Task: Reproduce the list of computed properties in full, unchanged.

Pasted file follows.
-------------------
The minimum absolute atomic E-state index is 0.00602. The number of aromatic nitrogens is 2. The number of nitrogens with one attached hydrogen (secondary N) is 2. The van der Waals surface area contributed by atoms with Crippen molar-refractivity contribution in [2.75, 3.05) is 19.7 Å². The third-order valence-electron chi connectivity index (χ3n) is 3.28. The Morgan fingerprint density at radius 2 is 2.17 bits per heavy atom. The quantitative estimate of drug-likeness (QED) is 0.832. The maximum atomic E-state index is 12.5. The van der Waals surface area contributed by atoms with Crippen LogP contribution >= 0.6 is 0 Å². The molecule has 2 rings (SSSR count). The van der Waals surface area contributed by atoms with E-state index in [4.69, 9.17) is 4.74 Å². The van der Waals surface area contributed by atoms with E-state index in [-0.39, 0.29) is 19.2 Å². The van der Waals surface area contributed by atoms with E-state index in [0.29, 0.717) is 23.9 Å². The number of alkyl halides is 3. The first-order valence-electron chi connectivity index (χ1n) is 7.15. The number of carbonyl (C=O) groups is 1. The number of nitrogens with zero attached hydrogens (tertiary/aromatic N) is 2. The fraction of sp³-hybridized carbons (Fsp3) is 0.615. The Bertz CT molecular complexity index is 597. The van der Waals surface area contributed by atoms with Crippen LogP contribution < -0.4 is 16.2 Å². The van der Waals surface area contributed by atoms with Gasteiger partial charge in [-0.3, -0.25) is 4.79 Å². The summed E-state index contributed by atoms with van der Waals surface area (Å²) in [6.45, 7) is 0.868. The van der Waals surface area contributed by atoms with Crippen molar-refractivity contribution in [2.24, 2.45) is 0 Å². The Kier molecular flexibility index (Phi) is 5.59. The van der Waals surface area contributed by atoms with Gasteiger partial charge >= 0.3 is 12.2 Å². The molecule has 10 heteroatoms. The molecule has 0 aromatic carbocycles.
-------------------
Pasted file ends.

The minimum absolute atomic E-state index is 0.00602. The number of aromatic nitrogens is 2. The number of nitrogens with one attached hydrogen (secondary N) is 2. The van der Waals surface area contributed by atoms with Crippen molar-refractivity contribution in [2.75, 3.05) is 19.7 Å². The third-order valence-electron chi connectivity index (χ3n) is 3.28. The Morgan fingerprint density at radius 2 is 2.17 bits per heavy atom. The quantitative estimate of drug-likeness (QED) is 0.832. The maximum atomic E-state index is 12.5. The van der Waals surface area contributed by atoms with Crippen LogP contribution >= 0.6 is 0 Å². The molecule has 2 rings (SSSR count). The van der Waals surface area contributed by atoms with E-state index in [4.69, 9.17) is 4.74 Å². The van der Waals surface area contributed by atoms with E-state index in [-0.39, 0.29) is 19.2 Å². The van der Waals surface area contributed by atoms with E-state index in [0.29, 0.717) is 23.9 Å². The number of alkyl halides is 3. The first-order valence-electron chi connectivity index (χ1n) is 7.15. The number of carbonyl (C=O) groups is 1. The number of nitrogens with zero attached hydrogens (tertiary/aromatic N) is 2. The fraction of sp³-hybridized carbons (Fsp3) is 0.615. The Bertz CT molecular complexity index is 597. The van der Waals surface area contributed by atoms with Crippen LogP contribution < -0.4 is 16.2 Å². The van der Waals surface area contributed by atoms with Gasteiger partial charge in [-0.3, -0.25) is 4.79 Å². The summed E-state index contributed by atoms with van der Waals surface area (Å²) in [6.45, 7) is 0.868. The van der Waals surface area contributed by atoms with Crippen molar-refractivity contribution in [2.24, 2.45) is 0 Å². The Kier molecular flexibility index (Phi) is 5.59. The van der Waals surface area contributed by atoms with Gasteiger partial charge >= 0.3 is 12.2 Å². The molecule has 10 heteroatoms. The molecule has 0 aromatic carbocycles.